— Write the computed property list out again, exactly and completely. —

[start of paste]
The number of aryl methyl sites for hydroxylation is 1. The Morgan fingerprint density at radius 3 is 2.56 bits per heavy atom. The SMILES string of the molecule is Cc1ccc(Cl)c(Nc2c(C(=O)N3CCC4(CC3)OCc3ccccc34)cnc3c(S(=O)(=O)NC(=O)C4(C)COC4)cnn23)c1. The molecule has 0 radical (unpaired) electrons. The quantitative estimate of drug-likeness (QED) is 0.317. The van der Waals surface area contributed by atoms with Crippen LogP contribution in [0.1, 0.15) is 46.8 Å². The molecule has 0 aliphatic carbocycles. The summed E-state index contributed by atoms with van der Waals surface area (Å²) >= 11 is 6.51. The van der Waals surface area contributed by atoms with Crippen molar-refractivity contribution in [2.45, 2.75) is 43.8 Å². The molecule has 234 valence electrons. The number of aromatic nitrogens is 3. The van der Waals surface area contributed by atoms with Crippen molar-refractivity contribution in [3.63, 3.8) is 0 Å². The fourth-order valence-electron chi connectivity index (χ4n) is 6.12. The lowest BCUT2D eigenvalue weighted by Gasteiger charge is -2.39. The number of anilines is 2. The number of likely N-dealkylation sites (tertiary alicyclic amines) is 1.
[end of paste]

The number of aryl methyl sites for hydroxylation is 1. The Morgan fingerprint density at radius 3 is 2.56 bits per heavy atom. The SMILES string of the molecule is Cc1ccc(Cl)c(Nc2c(C(=O)N3CCC4(CC3)OCc3ccccc34)cnc3c(S(=O)(=O)NC(=O)C4(C)COC4)cnn23)c1. The molecule has 0 radical (unpaired) electrons. The quantitative estimate of drug-likeness (QED) is 0.317. The van der Waals surface area contributed by atoms with Crippen LogP contribution in [0.1, 0.15) is 46.8 Å². The molecule has 0 aliphatic carbocycles. The summed E-state index contributed by atoms with van der Waals surface area (Å²) >= 11 is 6.51. The van der Waals surface area contributed by atoms with Crippen molar-refractivity contribution in [2.45, 2.75) is 43.8 Å². The molecule has 234 valence electrons. The number of aromatic nitrogens is 3. The van der Waals surface area contributed by atoms with Crippen molar-refractivity contribution in [3.63, 3.8) is 0 Å². The fourth-order valence-electron chi connectivity index (χ4n) is 6.12. The lowest BCUT2D eigenvalue weighted by Gasteiger charge is -2.39. The number of anilines is 2. The number of likely N-dealkylation sites (tertiary alicyclic amines) is 1.